His Dark Materials To Brighten The BBC

Courtesy of New Line Entertainment
Since the success of Game of Thrones, every TV network with a couple of dollars to rub together has been looking for their own morally complex series to adapt. Starz is getting American Gods from Bryan Fuller, SyFy will shortly be entering The Expanse, and so on and so forth. The BBC has been resistant to this notion, in part because they don't need to, they are the BBC, and already have Doctor Who and Sherlock as well as a host of high quality original programming, though their adaptation of Jonathan Strange and Mr Norrell did at times feel like they were trying to wade into the bog of modern adaptation frenzy. This news assuredly feels that way, to our boon.

The Beed have announced that, under the eyes of former Doctor Who producers Julie Gardner and Jane Tranter, they will adapt Philip Pullman's His Dark Materials trilogy, better known as the Golden Compass series. The three books, Compass, the Subtle Knife and the Amber Spyglass, as well as the novellas Lyra's Oxford and Once Upon a Time in the North, will serve as the source material on this adaptation, and might serve as the push Pullman needs to get his addendum volume, The Book of Dust, out and to market. Said Pullman,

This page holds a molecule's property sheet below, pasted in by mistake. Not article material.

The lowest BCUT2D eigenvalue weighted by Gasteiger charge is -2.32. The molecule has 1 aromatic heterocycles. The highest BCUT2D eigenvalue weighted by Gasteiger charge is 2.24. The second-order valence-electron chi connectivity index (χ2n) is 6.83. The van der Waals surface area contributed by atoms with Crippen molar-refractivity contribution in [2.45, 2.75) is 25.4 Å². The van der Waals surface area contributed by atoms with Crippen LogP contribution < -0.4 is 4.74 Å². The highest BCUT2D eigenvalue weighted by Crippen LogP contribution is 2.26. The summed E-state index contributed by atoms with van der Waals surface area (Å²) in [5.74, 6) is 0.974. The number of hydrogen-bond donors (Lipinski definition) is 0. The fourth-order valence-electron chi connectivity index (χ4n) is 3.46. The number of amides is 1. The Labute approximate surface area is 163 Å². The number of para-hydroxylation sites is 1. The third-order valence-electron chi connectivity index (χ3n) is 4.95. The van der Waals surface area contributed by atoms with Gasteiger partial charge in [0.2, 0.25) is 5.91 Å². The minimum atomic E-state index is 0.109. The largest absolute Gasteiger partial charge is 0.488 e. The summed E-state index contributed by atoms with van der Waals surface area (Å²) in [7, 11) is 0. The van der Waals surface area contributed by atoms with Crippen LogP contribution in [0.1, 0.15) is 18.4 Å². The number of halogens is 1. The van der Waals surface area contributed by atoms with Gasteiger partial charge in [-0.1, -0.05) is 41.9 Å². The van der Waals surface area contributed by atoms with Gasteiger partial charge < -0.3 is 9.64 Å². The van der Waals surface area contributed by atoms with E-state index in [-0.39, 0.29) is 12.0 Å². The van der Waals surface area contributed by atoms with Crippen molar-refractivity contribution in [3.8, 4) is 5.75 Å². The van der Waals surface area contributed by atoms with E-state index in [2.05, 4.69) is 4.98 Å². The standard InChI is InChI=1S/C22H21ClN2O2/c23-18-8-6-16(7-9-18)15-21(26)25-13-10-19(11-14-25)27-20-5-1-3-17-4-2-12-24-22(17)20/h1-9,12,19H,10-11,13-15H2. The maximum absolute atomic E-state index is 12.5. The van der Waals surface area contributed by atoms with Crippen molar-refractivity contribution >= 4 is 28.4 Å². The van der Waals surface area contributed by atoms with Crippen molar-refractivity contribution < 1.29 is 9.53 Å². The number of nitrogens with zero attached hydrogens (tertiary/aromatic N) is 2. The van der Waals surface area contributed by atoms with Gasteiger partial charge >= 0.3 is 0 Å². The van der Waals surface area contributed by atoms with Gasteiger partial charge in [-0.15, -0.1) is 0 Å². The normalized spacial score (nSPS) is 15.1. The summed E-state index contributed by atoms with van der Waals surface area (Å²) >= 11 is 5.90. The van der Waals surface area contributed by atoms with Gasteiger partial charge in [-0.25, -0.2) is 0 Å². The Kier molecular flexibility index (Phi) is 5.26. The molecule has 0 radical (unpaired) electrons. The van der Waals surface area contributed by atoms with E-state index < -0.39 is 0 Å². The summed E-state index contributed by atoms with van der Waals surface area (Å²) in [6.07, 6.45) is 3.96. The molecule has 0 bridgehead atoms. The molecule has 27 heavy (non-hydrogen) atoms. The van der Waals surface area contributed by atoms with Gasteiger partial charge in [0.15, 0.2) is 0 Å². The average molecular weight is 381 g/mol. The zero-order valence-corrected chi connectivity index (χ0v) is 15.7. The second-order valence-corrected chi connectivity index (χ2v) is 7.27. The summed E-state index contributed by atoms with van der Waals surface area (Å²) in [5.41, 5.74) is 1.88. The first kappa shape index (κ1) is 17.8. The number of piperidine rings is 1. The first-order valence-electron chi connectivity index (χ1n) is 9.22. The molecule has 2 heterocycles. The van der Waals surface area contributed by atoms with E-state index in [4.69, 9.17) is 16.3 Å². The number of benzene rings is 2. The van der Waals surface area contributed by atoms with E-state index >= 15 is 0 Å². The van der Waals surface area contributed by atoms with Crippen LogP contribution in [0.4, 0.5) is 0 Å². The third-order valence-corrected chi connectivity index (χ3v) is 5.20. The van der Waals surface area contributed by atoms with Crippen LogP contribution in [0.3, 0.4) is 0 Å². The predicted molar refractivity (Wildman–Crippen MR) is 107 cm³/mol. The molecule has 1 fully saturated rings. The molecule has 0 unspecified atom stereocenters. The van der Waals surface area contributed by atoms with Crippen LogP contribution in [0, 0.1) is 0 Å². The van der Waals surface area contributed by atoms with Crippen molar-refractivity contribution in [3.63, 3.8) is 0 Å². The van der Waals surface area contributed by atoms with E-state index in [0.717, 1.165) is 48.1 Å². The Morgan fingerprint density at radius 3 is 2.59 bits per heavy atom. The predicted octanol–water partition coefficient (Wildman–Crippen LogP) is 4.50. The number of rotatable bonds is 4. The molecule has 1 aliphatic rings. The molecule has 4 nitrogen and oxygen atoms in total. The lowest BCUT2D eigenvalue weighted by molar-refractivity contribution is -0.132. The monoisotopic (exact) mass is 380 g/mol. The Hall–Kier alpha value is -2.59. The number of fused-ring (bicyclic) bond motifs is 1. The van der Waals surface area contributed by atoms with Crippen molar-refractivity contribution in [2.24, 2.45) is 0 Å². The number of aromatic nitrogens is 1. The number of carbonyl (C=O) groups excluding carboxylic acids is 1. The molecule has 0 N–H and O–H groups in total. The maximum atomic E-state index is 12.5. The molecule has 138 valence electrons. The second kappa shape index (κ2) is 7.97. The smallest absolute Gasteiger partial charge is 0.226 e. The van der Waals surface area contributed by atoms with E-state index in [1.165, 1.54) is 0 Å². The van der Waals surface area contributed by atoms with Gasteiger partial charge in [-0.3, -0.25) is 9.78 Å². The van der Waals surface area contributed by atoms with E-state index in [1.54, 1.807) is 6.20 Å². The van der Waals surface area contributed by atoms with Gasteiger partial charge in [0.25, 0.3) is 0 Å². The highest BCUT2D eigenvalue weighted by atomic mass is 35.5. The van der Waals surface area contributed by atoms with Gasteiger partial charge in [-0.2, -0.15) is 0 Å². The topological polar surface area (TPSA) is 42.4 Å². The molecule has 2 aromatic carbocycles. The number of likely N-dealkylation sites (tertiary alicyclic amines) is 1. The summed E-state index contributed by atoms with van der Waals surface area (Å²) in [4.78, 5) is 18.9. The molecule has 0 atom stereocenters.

"In recent years we've seen how long stories on television, whether adaptations (Game of Thrones) or original (The Sopranos, The Wire), can reach depths of characterization and heights of suspense by taking the time for events to make their proper impact and for consequences to unravel. And the sheer talent now working in the world of long-form television is formidable.
For all those reasons I’m delighted at the prospect of a television version of His Dark Materials. I'm especially pleased at the involvement of Jane Tranter, whose experience, imagination, and drive are second to none. As for the BBC, it has no stronger supporter than me. I couldn't be more pleased with this news." 

So, sounds like he's on board with the idea. So long as the BBC is willing to put the time and money that will be needed to appropriately create talking polar bears and flying cowboys with snarky rabbits, and all the other fancy magic that occurs in the books, then there won't be an issue. The film version, for all it's faults, did look amazing. One hopes that Gardner and Tranter have more faith in the source material than the producers of the film (made more as a reaction to the Narnia films than anything) every did.

Via Den of Geek.
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About MR. Clark

Adopting the descriptor of "successfully unpublished author", MR. Clark began writing things on the internet in 2012, which he believed to be an entirely reputable and civilized place to find and deliver information. He regrets much.

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